Monday, August 31, 2015

Doxa, doxa, doxa... and economics

One of the most important points Eric Voegelin stressed in his work was that it is always actual experiences that are fundamental: intellectual symbolisms of those experiences are secondary phenomena. And when those symbolisms take on a life of their own, divorced from the actual experience that engendered them, they become "hieroglyphs": the fossils of once living ideas.

So, some of my readers may be puzzled as to what I have been on about lately with my multiple posts on "doxa," and why I am using this Greek word to describe... well, what, exactly?

The thing is, I had known this term for perhaps a decade before I ever started using it. And for a decade, I was vague about what it meant... and then, about a month ago -- you can probably trace the exact date by looking at my blog posts! -- I suddenly saw what Plato and Aristotle were talking about when they used this term. Since then, I have been trying to present symbols of what the experience I had meant, but they are merely indices, or pointers, to the experience itself. As such, they can at best be hints as to what the actual experience is, and never formal definitions as to how doxa is distinguished from reason (as Aristotle would have defined reason: participation in the divine nous: we reason when we participate in God's universal mind).

In any case, I offer you another example of doxa, in the hopes of indicating a path to understanding the experience of differentiating doxa from reason, not of offering an airtight definition of a "concept":

This semester, I am once again teaching macroeconomics, using a textbook I quite like. (And, by the way, it is a fairly leftist textbook, lest anyone think I am picking on libertarians here!)  But in the first chapter, I find this:

"But there is another, more important reason to ask you, at the outset, about your life goals. Macroeconomics is about how economies work. This is not only interesting as an intellectual puzzle. It matters because when the economy works well people have more opportunities to achieve their goals than when it is working badly. Depending on what your goals are, there are a variety of ways in which you could interpret what it means for an economy to be working 'well' or badly.'"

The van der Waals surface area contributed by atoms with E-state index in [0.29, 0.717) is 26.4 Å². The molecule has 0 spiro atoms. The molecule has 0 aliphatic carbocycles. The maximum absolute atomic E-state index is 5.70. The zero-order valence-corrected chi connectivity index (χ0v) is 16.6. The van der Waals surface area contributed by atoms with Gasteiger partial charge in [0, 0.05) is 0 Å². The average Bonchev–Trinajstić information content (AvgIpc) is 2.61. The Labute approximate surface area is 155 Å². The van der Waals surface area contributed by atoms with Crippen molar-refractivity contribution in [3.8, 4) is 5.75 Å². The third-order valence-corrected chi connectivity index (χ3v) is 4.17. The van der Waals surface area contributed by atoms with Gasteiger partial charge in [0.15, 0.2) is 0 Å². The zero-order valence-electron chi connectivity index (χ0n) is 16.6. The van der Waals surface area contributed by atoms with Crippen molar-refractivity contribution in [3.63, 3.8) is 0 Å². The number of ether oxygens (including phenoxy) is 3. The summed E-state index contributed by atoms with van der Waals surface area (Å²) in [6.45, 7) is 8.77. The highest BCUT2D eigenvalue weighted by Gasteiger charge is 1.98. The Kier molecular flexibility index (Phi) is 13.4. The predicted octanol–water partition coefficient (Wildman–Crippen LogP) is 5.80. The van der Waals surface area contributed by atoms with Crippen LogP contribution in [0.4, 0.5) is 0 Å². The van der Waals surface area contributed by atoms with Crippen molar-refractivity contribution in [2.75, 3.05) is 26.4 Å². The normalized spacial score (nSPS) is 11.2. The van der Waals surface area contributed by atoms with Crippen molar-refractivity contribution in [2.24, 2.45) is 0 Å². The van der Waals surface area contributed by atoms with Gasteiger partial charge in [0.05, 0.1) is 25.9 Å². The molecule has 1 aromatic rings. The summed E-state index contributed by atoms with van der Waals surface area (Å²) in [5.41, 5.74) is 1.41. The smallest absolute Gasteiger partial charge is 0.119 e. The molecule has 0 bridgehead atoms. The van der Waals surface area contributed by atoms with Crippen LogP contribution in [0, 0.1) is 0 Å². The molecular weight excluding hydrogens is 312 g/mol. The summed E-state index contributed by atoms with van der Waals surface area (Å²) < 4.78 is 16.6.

It is all just a matter of the student's "goals" are as to whether an economy is working well or badly! So should young Adolf Hitler arrive in the authors' class, presumably they would help him to devise "an economy" in which his goal of "wiping out the Jews" could be achieved most effectively!

Of course, the actual authors of the textbook in question would be horrified by this idea: I am not in the least trying to suggest they are actually NeoNazis! My point is that their stated criteria for an economy "working well" per any random student's opinion (doxa!) cannot exclude the young Adolf's view from the field of opinions that ought to be considered.

Sunday, August 30, 2015

We have enough racial problems in this country...

without making them bigger than they are:

"But it’s the sweltering guitar solo—so good it still moves people to tears—that brought the song into the upper echelon of stadium ballads. Purple Rain, the album and the film, were the magic results of Prince’s limitless imagination and bridged an invisible aural divide, premised on race, that, up until that point, only Michael Jackson had truly managed to transcend. And 'Purple Rain' the song is where it all came together in majestic fashion."

Only Michael Jackson?! What about Chuck Berry? Fats Domino? Jimi Hendrix? Harry Belafonte? Sly and the Family Stone? Sammy Davis? Bob Marley? Stevie Wonder? In my 70% white high school, I recall Innervisions being played in the cafeteria basically every single day of my senior year.

Look, we have plenty of racial problems, but "an invisible aural divide, premised on race," is not particularly high on the list: white people in America have listened to lots of "black" music.

Saturday, August 29, 2015

Thursday, August 27, 2015

Two wrongs don't make a right

I caught the opening to some television program about vengeance the other night. The voice over went something like:

"When we were young, we were taught that two wrongs don't make a right, which we naïvely took for granted. But as I gained experience, I learned that two wrongs don't make a right because they never equal each other."


The latter position is presented as be sophisticated view adopted by someone who has been around the block a few times. But it's only "sophistication" lies in rejecting the traditional view: it actually doesn't make a bit of sense.

In the tradition view, wrongs are like negative numbers: the more you add, the more negative the result. This "clever" overturning of that view suggests that if only you could get the two negative numbers to exactly equal to each other, then their sum would be positive.

In the world of doxa, so long as it's novel you will be thought clever for saying it.

J. S. Mill and doxa

"He who knows only his own side of the case knows little of that.…if he is equally unable to refute the reasons on the opposite side; if he does not so much as know what they are, he has no ground for preferring either opinion." -- On Liberty